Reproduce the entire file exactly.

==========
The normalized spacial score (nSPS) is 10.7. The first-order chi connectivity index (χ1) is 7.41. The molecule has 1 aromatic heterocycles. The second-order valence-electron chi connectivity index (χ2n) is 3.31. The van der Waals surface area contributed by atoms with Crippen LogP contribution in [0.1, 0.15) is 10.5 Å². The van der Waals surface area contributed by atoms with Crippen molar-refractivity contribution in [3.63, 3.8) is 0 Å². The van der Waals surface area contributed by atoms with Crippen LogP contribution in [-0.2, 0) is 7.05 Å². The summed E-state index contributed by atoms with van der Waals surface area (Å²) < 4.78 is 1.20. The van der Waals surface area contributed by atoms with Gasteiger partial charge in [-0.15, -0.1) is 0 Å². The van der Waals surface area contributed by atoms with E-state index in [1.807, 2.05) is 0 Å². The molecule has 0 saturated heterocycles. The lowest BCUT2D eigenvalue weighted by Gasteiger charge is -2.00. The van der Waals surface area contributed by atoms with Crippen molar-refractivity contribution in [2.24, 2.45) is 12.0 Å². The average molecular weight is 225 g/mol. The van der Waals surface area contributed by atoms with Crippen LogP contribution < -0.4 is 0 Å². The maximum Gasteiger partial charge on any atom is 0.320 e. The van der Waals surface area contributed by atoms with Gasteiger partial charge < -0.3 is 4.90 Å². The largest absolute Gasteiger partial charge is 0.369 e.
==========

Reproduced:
The normalized spacial score (nSPS) is 10.7. The first-order chi connectivity index (χ1) is 7.41. The molecule has 1 aromatic heterocycles. The second-order valence-electron chi connectivity index (χ2n) is 3.31. The van der Waals surface area contributed by atoms with Crippen LogP contribution in [0.1, 0.15) is 10.5 Å². The van der Waals surface area contributed by atoms with Crippen molar-refractivity contribution in [3.63, 3.8) is 0 Å². The van der Waals surface area contributed by atoms with Crippen LogP contribution in [-0.2, 0) is 7.05 Å². The summed E-state index contributed by atoms with van der Waals surface area (Å²) < 4.78 is 1.20. The van der Waals surface area contributed by atoms with Gasteiger partial charge in [-0.15, -0.1) is 0 Å². The van der Waals surface area contributed by atoms with E-state index in [1.807, 2.05) is 0 Å². The molecule has 0 saturated heterocycles. The lowest BCUT2D eigenvalue weighted by Gasteiger charge is -2.00. The van der Waals surface area contributed by atoms with Crippen molar-refractivity contribution in [2.24, 2.45) is 12.0 Å². The average molecular weight is 225 g/mol. The van der Waals surface area contributed by atoms with Crippen LogP contribution < -0.4 is 0 Å². The maximum Gasteiger partial charge on any atom is 0.320 e. The van der Waals surface area contributed by atoms with Gasteiger partial charge < -0.3 is 4.90 Å². The largest absolute Gasteiger partial charge is 0.369 e.